Zulfiqar Bhutto

Fatima Bhutto

Fatima Bhutto (فاطمہ بھٹو), (born 29 May 1982) is a pakistani poet and writer.

She came to fame after the appearance of her first book, a collection of poems, titled Whispers of the Desert. She is now a columnist for The News in Pakistan. She received notable coverage for her second book, 8:50 a.m. 8 October 2005. Fatima is the granddaughter of former Prime Minister Zulfikar Ali Bhutto and niece of Benazir Bhutto, from whom she was estranged. She is active in Pakistan's socio-political arena, but has no desire to run for political office.

Early life and career

Fatima was born in the capital of Afghanistan, Kabul. Her father, Murtaza Bhutto, was son of former Pakistan's President and Prime Minister, Zulfiqar Ali Bhutto, and her mother is Fauzia Fasihudin Bhutto, daughter of former Afghanistan's Foreign Affair official. Her father was killed by the police in 1996 in Karachi during the premiership of his sister, Benazir Bhutto. Her parents divorced when she was young and Ghinwa Bhutto became her stepmother in 1989. Years later, her mother unsuccessfully attempted to gain parental custody of Fatima.

Bhutto completed her BA degree in Middle Eastern studies from Barnard College of Columbia University, after receiving her secondary education at the Karachi American School. She received a Master's degree in South Asian Studies from the School of Oriental and African Studies at the University of London She lives with her step-mother Ghinwa Bhutto, and her half-brother Zulfiqar Bhutto Jr. They live at the famous residence 70 Clifton Road in Clifton, Karachi, "Karachi's oldest and plushest suburb."

She presently writes a weekly column for Daily Jang, Pakistan's largest Urdu daily newspaper and its English sister paper, The News International.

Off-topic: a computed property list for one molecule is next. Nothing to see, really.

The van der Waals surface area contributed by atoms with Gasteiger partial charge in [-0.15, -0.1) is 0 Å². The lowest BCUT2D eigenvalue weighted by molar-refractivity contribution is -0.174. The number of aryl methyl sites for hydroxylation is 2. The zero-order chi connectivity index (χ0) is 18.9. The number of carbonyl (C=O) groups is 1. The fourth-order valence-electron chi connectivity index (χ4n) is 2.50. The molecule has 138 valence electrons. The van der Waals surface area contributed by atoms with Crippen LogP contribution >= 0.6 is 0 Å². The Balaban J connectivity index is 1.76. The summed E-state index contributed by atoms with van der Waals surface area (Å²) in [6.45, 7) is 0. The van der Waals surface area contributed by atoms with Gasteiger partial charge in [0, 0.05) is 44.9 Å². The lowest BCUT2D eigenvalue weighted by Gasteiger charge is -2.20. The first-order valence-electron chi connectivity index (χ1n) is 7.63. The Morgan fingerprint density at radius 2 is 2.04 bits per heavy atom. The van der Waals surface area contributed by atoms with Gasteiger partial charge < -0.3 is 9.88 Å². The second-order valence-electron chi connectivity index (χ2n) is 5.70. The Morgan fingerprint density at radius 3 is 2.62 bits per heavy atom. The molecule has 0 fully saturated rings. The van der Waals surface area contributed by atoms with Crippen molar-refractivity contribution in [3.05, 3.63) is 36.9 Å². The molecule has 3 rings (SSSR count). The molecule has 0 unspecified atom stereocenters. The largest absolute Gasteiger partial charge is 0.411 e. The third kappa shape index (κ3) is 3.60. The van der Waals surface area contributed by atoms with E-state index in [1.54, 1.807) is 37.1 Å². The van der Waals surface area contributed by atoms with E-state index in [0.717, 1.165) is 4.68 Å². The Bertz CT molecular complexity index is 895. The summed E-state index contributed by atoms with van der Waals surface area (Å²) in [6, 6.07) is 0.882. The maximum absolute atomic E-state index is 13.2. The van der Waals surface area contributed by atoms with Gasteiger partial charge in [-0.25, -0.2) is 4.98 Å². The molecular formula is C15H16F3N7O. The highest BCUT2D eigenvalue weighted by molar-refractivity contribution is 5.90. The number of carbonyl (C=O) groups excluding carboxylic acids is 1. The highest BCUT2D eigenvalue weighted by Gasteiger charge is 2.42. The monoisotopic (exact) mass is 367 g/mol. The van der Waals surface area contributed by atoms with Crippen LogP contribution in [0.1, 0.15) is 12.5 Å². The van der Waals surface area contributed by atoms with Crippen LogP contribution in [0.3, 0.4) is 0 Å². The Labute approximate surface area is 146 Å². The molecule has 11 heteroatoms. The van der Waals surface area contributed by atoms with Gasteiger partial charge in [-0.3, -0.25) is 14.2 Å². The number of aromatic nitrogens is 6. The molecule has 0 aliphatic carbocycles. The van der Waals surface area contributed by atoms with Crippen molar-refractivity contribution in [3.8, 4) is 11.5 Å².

Books

Her book 8.50 a.m. 8 October 2005 marks the moment that brought life to a standstill in Pakistan's north, as a major earthquake jolted the region from Islamabad to the valleys of Azad Kashmir. Fatima Bhutto visited the affected areas to record and compile inspiring accounts of those affected—victims and volunteers—as a tribute to their hope, courage and resilience in the face of calamity.

There is a dire, ongoing need to recognize and remember that the earthquake didn’t just leave a lot of rubble behind. There are literally millions of people in the need for rehabilitation: physical, emotional, and economic. We urge you to share these stories with as many people as you know, so that you can remind them of the lingering effects of this tragedy, and pave the way for the aid/relief agencies seeking donations, individuals and groups lobbying for international support, and continued financial donations from every individual who is inspired by these stories to continue to help.|The Pakistani American Leadership Center (PAL-C), Washington, D.C.

Future

Following the assassination of her aunt, Benazir Bhutto, her entrance into politics has been speculated. She has stated that for now she prefers to remain active through her writing, rather than through elected office. However, she actively supports her mother's chairmanship to the unpopular wing of the Pakistan People's Party (Shaheed Bhutto Group), which failed to win a single seat in the 2008 elections.

I don't believe in birth-right politics. I don't think, nor have I ever thought, that my name qualifies me for anything| Fatima Bhutto

See also

References

External links

Selected articles by Fatima Bhutto

Interviews

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